My Mad Men recap: The choices strong women make in a male-dominated world are sometimes weak
There are times -- not often, mind you -- when I find myself absolutely hating Mad Men mastermind Matt Weiner.
That feeling surfaced sharply during Sunday's episode, "The Other Woman," after seeing what Weiner did to one of my favorite characters, bombshell office manager Joan Harris.
HUGE SPOILERY STUFF FOLLOWS
Mad Men seems to delight in subverting the power of Joan's sexuality in ways I have trouble accepting.
True enough, super beautiful women can have problems with loneliness and bad relationships that you wouldn't expect. But it always felt unlikely that Joan, as smart and sophisticated as she is about her appeal to men, would land a loser like her underachieving, insecure doctor husband.
This Sunday, Weiner stretched that concept even further, having Joan sleep with the head of car dealerships for Jaguar so that Sterling Cooper could get a prized advertising contract with the car company.
Of course, weaselly executive Pete Campbell was the executive who tried to bamboozle Joan into doing it, bringing the offer to Harris without blinking. And, just as predictably, our heroic antihero Don Draper is the only executive who refuses to consider the idea -- outvoted after he leaves the room by the other partners, including two guys who profess to care about Joan, shiftless heir Roger Sterling and secret embezzler Lane Pryce.
This feels odd for so many reasons: Joan must know the details will eventually make the rounds, both at her firm and in the advertising agency. The firm's partners know she's married with a child; and bad as the 1960s could be, its tough to imagine a Manhattan ad firm leasing out its female employees like a high class brothel (though it does let Pete live down to Lane's description of him as a "greasy pimp.")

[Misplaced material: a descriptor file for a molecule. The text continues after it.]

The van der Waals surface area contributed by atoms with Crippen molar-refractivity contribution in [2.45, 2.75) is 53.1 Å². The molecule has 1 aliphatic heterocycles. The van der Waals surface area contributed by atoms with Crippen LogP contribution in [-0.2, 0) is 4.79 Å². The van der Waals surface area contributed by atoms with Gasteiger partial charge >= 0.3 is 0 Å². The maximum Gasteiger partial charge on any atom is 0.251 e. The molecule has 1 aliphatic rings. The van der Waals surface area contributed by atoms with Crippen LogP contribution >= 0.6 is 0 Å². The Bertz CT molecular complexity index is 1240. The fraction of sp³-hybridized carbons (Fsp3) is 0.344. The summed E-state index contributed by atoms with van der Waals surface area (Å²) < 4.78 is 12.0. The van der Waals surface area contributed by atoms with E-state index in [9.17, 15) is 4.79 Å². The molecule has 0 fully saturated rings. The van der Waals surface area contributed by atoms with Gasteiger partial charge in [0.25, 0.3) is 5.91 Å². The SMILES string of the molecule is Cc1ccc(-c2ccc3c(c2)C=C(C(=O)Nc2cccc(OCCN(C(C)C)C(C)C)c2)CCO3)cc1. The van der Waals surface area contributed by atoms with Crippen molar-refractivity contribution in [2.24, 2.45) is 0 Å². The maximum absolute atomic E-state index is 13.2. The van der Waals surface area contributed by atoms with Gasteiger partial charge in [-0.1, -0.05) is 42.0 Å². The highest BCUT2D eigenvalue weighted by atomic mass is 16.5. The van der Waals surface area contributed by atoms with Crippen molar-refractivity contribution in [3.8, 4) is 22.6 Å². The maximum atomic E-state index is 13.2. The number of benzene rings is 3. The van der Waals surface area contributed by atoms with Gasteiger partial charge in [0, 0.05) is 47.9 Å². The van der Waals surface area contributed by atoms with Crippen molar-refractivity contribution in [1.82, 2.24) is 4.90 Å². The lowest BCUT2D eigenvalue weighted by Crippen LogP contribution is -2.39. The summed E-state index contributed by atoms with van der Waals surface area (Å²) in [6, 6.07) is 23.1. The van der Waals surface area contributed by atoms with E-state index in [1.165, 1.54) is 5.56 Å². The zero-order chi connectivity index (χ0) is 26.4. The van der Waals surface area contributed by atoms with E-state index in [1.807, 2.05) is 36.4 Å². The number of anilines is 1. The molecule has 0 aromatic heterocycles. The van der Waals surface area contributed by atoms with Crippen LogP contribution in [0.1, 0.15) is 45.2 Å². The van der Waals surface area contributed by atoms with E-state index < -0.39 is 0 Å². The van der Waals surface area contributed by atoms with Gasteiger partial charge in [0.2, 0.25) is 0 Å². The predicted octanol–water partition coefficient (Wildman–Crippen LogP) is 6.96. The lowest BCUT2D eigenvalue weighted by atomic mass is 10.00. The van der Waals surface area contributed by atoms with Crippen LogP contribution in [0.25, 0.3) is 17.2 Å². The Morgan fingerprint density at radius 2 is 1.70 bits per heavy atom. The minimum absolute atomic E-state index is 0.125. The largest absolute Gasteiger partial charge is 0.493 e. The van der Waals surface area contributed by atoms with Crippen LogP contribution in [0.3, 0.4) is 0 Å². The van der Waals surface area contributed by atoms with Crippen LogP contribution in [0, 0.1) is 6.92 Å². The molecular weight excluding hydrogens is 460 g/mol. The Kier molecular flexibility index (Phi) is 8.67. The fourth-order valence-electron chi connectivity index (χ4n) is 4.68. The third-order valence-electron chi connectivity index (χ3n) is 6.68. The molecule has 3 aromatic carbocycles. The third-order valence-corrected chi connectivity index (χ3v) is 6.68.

In reality, I think a woman as savvy and beautiful as Joan would have rebounded from her marriage to the doctor into a loveless marriage with a rich and powerful man who could save her from her tiny apartment and controlling mother. Perhaps she'd even become one in a long line of ex-Mrs. Roger Sterlings, well aware that she's just putting in time to earn entree into a higher class of life.
But this: trading her self respect for a 5 percent partnership, feels like a needless cheapening of her intelligence and growing spirit. (though I did love the way we saw Don tell Joan she didn't need to do the deed, then it was revealed that he had been too late, coming to her after she had already performer her end of the deal.)
Contrast that with Peggy Olson, who eventually earns Draper's respect the only way she could; by getting a job somewhere else.
She had no other choice. As Draper has looked for inspiration with his wife Megan and new hire Michael Ginsberg, Peggy became the taken-for-granted work wife -- the Buick in the garage, to use an example from the TV show -- and she had to move or only be subjected to more indignities.
Expect her new situation to fizzle. She was hired by a mortal enemy of Draper, who doubtless hopes to wheedle information from her to sabotage her old firm.
I hope it's not long before she returns to Sterling Cooper; major characters in a workplace drama who move to another workplace generally don't last long.
Don's wife Megan completes the trilogy of women-centered stories in this week's episode, as she loses an audition after traveling to Boston for a interview before three guys in a hotel. We never see what happens beyond their asking her to turn around several times; given the theme of the episode, are we to assume she was made an offer for the part that she decided to refuse?
Cool as it was to see Peggy finally come out on top, using her brain instead of her sexuality to take a step forward in ways her more glamorous female colleagues did not, I found it odd that none of the other women were able to get what they wanted without acceding to degrading, sex-based indignities. Sexist at the '60s was, this stuff felt like a particularly relentless cartoon.
Still, it will be compelling to note how this all plays out for Joan, when the firm will figure out that Lane stole $8,000 from them and how Peggy will come to regret her move.
Even when he's degrading characters we love, Weiner remains TV's top showman.